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California Urgent Care Centers Offer Opportunities for New Revenue, but Raise Legal Issues

August 22, 2014

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Urgent care centers have emerged in recent years as an increasingly popular alternative to traditional health providers. They fill an unmet need for medical problems that require immediate attention for which a patient cannot wait days for a family practice appointment, but which do not warrant the expense of an emergency room visit. In 2012 alone, over 160 million visits were made to urgent care centers nationwide.[1]

The potential revenue generated by an urgent care center can be substantial. According to the Urgent Care Association of America, there are approximately 9,000 urgent care centers in the United States, and, on average, an urgent care center sees 357 patients per week[2] The average urgent care center visit is reported to cost about $155 per visit.[3] Doing the math, therefore, such a facility can expect to bring in over $55,000 per week in patient care revenue.

These numbers have not escaped the notice of institutional investors. The New York Times recently reported that since 2008, private equity firms have invested $2.3 billion in urgent care centers.[4] Commercial insurance companies, public and private health systems, and local hospitals have also sought to develop, acquire, or partner with urgent care centers in an effort to capture new streams of revenue. At the same time, urgent care centers raise certain legal and regulatory questions in California. 

Licensure

Since they provide health services to the public, urgent care centers must be operated under some kind of state-approved licensure. In California, they may exist as a hospital outpatient department, depending on a number of considerations. In all other cases, they must be operated under the licenses of the physicians who provide services on their premises, in the same way as a private medical practice. This raises issues when, as in most cases, the organization underwriting the urgent care center is not a physician or medical group, but rather some other entity such as a distant health facility or private investment company.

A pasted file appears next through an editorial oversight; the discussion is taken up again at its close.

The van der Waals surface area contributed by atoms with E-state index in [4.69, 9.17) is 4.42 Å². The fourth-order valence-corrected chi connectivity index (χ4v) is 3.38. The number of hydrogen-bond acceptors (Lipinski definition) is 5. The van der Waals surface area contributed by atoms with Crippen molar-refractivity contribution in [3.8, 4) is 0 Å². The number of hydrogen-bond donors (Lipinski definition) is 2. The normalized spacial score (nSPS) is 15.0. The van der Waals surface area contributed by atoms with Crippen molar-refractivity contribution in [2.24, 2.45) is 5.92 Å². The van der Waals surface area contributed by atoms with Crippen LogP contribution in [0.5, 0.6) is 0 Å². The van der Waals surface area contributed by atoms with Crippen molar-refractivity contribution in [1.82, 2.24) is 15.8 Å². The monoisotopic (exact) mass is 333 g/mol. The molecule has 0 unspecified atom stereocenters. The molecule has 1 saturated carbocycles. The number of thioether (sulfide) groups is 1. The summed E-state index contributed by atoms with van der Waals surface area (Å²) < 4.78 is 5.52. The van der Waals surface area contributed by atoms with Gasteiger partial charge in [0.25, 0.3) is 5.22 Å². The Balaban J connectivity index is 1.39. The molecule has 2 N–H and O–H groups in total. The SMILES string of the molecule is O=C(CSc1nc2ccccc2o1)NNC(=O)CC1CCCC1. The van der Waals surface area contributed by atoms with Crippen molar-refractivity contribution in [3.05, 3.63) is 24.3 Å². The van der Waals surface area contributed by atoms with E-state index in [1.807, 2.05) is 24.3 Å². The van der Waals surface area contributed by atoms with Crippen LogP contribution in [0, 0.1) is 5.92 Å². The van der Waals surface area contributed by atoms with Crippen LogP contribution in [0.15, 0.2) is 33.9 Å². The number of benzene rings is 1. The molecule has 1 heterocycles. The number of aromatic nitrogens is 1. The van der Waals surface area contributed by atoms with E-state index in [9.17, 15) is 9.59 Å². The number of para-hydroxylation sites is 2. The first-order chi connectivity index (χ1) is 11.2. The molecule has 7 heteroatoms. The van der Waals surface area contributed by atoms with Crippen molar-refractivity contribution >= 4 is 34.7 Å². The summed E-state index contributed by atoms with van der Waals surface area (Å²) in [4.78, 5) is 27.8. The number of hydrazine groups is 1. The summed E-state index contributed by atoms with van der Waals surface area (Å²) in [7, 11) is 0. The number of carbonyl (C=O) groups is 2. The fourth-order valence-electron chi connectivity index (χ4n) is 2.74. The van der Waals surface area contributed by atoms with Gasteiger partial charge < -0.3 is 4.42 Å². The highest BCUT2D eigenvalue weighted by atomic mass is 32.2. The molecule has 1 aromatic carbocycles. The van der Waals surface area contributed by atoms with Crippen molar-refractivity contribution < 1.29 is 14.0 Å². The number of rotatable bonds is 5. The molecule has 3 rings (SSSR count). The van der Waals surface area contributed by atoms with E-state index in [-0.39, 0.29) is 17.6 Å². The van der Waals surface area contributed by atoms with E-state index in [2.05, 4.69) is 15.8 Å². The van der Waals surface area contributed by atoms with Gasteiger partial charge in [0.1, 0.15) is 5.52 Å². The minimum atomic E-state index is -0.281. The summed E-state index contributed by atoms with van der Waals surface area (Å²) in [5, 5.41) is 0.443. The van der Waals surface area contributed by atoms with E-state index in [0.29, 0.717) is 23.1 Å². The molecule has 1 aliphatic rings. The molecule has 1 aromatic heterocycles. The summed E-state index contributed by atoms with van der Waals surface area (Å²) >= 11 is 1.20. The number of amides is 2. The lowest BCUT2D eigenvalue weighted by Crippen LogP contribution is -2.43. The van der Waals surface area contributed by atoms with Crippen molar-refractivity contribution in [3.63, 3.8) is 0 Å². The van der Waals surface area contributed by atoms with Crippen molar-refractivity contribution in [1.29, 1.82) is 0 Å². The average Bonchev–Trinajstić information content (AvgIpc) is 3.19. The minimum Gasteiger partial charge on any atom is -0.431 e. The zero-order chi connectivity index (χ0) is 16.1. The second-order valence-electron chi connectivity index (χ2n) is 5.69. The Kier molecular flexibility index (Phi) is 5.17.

Corporate Practice of Medicine

The most obvious solution is for the organization underwriting the urgent care center to employ the physicians who will be providing services on its premises. In California, however, this option is prohibited by the “corporate practice of medicine” rule, which prevents lay entities from interfering with the practice of medicine. Under it, a physician or medical group must own the urgent care center and direct the care provided in it.

This does not mean that lay entities cannot underwrite or otherwise be involved in urgent care centers. The solution is for the lay entity to set up the physical plant, employ non-physician staff, assume responsibility for equipment and supplies, and generally provide administrative services for the enterprise. In this capacity, it is acting as a “management services organization” or “MSO,” something that businesses have done for physicians in California for a number of years. The lay entity bills payors and patients in the medical group’s name and receives payment for its services from the medical group according to certain accepted reimbursement methods. The relationship, and the flow of profits, must be carefully constructed to avoid being deemed ownership by the lay entity of the medical group's practice in violation of the corporate practice rule.